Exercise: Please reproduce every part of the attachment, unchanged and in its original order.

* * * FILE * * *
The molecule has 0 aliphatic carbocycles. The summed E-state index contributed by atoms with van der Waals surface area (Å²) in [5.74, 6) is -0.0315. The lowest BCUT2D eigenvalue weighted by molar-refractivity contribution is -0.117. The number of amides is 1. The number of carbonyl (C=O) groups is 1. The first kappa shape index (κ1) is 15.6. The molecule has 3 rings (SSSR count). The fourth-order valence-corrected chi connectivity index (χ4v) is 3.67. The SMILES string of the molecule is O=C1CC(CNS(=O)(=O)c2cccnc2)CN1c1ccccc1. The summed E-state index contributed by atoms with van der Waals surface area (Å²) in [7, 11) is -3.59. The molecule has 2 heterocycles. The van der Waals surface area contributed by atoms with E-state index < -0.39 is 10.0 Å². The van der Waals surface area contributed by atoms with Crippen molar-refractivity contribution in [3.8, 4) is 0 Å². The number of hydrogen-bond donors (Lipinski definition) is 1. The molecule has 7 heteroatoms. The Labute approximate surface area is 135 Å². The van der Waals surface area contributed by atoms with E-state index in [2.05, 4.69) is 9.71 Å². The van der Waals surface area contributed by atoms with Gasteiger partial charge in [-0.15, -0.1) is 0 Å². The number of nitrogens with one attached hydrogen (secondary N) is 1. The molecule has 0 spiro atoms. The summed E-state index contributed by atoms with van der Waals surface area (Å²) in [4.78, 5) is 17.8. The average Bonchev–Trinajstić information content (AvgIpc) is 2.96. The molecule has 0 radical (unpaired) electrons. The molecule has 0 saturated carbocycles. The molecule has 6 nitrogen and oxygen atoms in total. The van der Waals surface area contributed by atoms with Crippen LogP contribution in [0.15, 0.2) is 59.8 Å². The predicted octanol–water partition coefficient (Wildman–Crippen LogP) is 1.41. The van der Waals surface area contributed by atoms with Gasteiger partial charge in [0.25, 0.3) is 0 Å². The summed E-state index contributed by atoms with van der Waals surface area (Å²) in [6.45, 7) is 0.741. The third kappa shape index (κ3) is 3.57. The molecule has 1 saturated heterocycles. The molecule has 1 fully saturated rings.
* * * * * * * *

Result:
The molecule has 0 aliphatic carbocycles. The summed E-state index contributed by atoms with van der Waals surface area (Å²) in [5.74, 6) is -0.0315. The lowest BCUT2D eigenvalue weighted by molar-refractivity contribution is -0.117. The number of amides is 1. The number of carbonyl (C=O) groups is 1. The first kappa shape index (κ1) is 15.6. The molecule has 3 rings (SSSR count). The fourth-order valence-corrected chi connectivity index (χ4v) is 3.67. The SMILES string of the molecule is O=C1CC(CNS(=O)(=O)c2cccnc2)CN1c1ccccc1. The summed E-state index contributed by atoms with van der Waals surface area (Å²) in [7, 11) is -3.59. The molecule has 2 heterocycles. The van der Waals surface area contributed by atoms with E-state index < -0.39 is 10.0 Å². The van der Waals surface area contributed by atoms with Crippen molar-refractivity contribution in [3.8, 4) is 0 Å². The number of hydrogen-bond donors (Lipinski definition) is 1. The molecule has 7 heteroatoms. The Labute approximate surface area is 135 Å². The van der Waals surface area contributed by atoms with E-state index in [2.05, 4.69) is 9.71 Å². The van der Waals surface area contributed by atoms with Gasteiger partial charge in [-0.15, -0.1) is 0 Å². The number of nitrogens with one attached hydrogen (secondary N) is 1. The molecule has 0 spiro atoms. The summed E-state index contributed by atoms with van der Waals surface area (Å²) in [4.78, 5) is 17.8. The average Bonchev–Trinajstić information content (AvgIpc) is 2.96. The molecule has 0 radical (unpaired) electrons. The molecule has 0 saturated carbocycles. The molecule has 6 nitrogen and oxygen atoms in total. The van der Waals surface area contributed by atoms with Crippen LogP contribution in [0.15, 0.2) is 59.8 Å². The predicted octanol–water partition coefficient (Wildman–Crippen LogP) is 1.41. The van der Waals surface area contributed by atoms with Gasteiger partial charge in [0.25, 0.3) is 0 Å². The summed E-state index contributed by atoms with van der Waals surface area (Å²) in [6.45, 7) is 0.741. The third kappa shape index (κ3) is 3.57. The molecule has 1 saturated heterocycles. The molecule has 1 fully saturated rings.